Last Friday, Osbrany Montes De Oca, a lance corporal in the United States Marines, set out to begin his patrol in the Helmand province of Afghanistan. As he was walking out of his base, his girlfriend said, he was ambushed by Taliban forces who shot and killed the 20 year old mortarman from New Jersey.
Lance Cpl. Montes De Oca was barely through his first year in service to his country when he made the ultimate sacrifice. But this young man's passion for his country is the stuff from which legends are made. Born in the Dominican Republic, he left behind a beautiful young girlfriend--"the love of my life" he called her--to enlist in the greatest volunteer force the world has ever known on a mission to bring stability to a country still suffering the ravages of Islamist fanaticism.
His patriotism was shared by his twin brother, Osmany. The Star-Ledger reported that the brothers joined the Marine Corps after graduating high school, telling family members that they wanted to serve their country and fight those who would harm it. The twins' commitment to service was so great that it actually rubbed off on their older brother, Sandro, who followed the lead of his kid brothers and enlisted as well.
America lost one of its best and brightest on that Friday in Afghanistan. But you'd hardly know it from following the news. Why? Because on Saturday another child of New Jersey, Whitney Houston, died.
Houston was born into a successful family that one might even call privileged. Her father (a former serviceman) was an entertainment executive. Her aunt was Dionne Warwick. Her godmother, Aretha Franklin. Houston grew to become one of the most awarded entertainers in history -- and one of its biggest failures. Watching the last decade and a half of Houston's life was tantamount to watching a car crash. Watching her husband's reality show, Being Bobby Brown, was like rubbernecking from the couch. Houston went from being a beautiful young singer and actress to a drug-addled mess. She was a mockery of her former self.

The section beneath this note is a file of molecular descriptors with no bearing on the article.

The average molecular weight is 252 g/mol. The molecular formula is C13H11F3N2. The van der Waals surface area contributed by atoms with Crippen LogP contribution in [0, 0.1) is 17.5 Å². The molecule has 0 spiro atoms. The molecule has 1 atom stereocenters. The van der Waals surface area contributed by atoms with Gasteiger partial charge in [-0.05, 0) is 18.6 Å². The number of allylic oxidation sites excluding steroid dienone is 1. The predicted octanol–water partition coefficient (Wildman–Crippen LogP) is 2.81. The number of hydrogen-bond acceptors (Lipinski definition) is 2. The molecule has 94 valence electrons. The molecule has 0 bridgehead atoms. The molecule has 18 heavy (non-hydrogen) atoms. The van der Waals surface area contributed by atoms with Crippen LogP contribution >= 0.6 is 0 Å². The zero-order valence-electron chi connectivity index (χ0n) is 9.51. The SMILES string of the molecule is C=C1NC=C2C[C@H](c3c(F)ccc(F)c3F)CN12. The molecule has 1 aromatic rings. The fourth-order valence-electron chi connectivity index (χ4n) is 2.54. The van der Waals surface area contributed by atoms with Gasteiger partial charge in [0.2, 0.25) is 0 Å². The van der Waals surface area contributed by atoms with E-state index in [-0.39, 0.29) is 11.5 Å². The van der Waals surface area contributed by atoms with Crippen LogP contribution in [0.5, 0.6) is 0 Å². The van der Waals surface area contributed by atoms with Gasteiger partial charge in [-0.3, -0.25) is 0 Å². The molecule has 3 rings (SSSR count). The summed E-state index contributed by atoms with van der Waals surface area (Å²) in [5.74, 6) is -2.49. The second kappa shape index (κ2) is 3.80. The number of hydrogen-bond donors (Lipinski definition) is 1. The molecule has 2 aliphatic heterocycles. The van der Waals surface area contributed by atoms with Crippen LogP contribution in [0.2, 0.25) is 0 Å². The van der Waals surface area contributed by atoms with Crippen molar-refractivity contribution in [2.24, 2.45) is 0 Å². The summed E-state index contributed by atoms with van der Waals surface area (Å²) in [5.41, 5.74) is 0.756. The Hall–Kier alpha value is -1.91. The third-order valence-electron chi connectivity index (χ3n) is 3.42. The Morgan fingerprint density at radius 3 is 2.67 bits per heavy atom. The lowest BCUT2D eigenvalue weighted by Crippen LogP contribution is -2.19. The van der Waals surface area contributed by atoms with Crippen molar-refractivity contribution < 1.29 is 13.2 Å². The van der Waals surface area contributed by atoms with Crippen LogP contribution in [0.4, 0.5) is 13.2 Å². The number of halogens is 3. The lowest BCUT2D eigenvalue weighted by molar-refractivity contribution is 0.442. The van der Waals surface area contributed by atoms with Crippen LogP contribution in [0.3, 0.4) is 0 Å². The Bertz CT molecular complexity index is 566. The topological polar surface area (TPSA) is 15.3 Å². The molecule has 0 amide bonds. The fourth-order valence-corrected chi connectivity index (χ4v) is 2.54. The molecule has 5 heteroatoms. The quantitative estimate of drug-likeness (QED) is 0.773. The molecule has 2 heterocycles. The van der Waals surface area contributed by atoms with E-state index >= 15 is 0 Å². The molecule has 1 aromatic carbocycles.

So when she died on Saturday, the word "tragedy" was thrown around like penny candy. By the following Tuesday morning, a google search of the terms "Whitney Houston" and "tragedy" resulted in 148 million hits.
Meanwhile, a search for the term "Osbrany Montes De Oca" resulted in under 800 hits. As a Marine, that probably would be fine with Lance Cpl. Montes De Oca. He'd see himself as part of a unit, as a member of the 2nd Battalion, 6th Marine Regiment, 2nd Marine Division, II Marine Expeditionary Force in Camp Lejeune, North Carolina. And that's exactly what makes him a hero.
But no one mentioned Lance Cpl. Montes De Oca during the Grammys. There was no moment of silence or prayers for him. While CNN, MSNBC, and Fox News all broke from their regularly-scheduled programming to deliver non-stop coverage of the singer's death, barely a word was said about the soldier's. The love and adulation and respect were all offered to Whitney Houston.
Maybe we as a nation ought to spend more time being grateful for people like him, instead of paying incessant tribute to yet another dead celebrity.